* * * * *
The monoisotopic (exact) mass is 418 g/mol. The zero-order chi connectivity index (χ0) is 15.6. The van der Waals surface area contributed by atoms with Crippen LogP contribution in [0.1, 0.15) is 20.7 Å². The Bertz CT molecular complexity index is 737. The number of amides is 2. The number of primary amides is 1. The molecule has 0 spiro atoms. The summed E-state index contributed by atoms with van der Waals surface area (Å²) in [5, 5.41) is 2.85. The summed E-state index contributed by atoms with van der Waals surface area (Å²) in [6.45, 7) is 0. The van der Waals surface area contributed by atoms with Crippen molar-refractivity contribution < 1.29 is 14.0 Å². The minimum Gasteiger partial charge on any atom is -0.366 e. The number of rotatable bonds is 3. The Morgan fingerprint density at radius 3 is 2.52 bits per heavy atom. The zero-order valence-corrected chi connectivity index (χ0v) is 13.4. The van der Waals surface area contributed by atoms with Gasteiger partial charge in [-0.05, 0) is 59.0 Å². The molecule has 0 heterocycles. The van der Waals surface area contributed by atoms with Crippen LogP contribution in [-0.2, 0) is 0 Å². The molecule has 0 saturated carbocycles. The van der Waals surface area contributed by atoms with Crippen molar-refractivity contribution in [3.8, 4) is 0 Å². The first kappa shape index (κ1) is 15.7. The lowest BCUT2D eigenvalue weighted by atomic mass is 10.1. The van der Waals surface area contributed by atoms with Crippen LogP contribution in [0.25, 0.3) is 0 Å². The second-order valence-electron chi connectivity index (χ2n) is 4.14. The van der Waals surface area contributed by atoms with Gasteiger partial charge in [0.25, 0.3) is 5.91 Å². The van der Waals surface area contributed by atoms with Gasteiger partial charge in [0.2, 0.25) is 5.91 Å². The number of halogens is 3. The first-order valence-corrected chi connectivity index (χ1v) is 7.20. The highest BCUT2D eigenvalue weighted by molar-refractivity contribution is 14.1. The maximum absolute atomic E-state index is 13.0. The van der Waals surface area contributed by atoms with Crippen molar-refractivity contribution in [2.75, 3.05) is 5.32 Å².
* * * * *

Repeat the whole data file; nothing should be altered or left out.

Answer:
The monoisotopic (exact) mass is 418 g/mol. The zero-order chi connectivity index (χ0) is 15.6. The van der Waals surface area contributed by atoms with Crippen LogP contribution in [0.1, 0.15) is 20.7 Å². The Bertz CT molecular complexity index is 737. The number of amides is 2. The number of primary amides is 1. The molecule has 0 spiro atoms. The summed E-state index contributed by atoms with van der Waals surface area (Å²) in [5, 5.41) is 2.85. The summed E-state index contributed by atoms with van der Waals surface area (Å²) in [6.45, 7) is 0. The van der Waals surface area contributed by atoms with Crippen molar-refractivity contribution < 1.29 is 14.0 Å². The minimum Gasteiger partial charge on any atom is -0.366 e. The number of rotatable bonds is 3. The Morgan fingerprint density at radius 3 is 2.52 bits per heavy atom. The zero-order valence-corrected chi connectivity index (χ0v) is 13.4. The van der Waals surface area contributed by atoms with Gasteiger partial charge in [-0.05, 0) is 59.0 Å². The molecule has 0 heterocycles. The van der Waals surface area contributed by atoms with Crippen LogP contribution in [-0.2, 0) is 0 Å². The molecule has 0 saturated carbocycles. The van der Waals surface area contributed by atoms with Crippen molar-refractivity contribution in [3.8, 4) is 0 Å². The first kappa shape index (κ1) is 15.7. The lowest BCUT2D eigenvalue weighted by atomic mass is 10.1. The van der Waals surface area contributed by atoms with Crippen LogP contribution in [0.25, 0.3) is 0 Å². The second-order valence-electron chi connectivity index (χ2n) is 4.14. The van der Waals surface area contributed by atoms with Gasteiger partial charge in [0.25, 0.3) is 5.91 Å². The van der Waals surface area contributed by atoms with Gasteiger partial charge in [0.2, 0.25) is 5.91 Å². The number of halogens is 3. The first-order valence-corrected chi connectivity index (χ1v) is 7.20. The highest BCUT2D eigenvalue weighted by molar-refractivity contribution is 14.1. The maximum absolute atomic E-state index is 13.0. The van der Waals surface area contributed by atoms with Crippen molar-refractivity contribution in [2.75, 3.05) is 5.32 Å².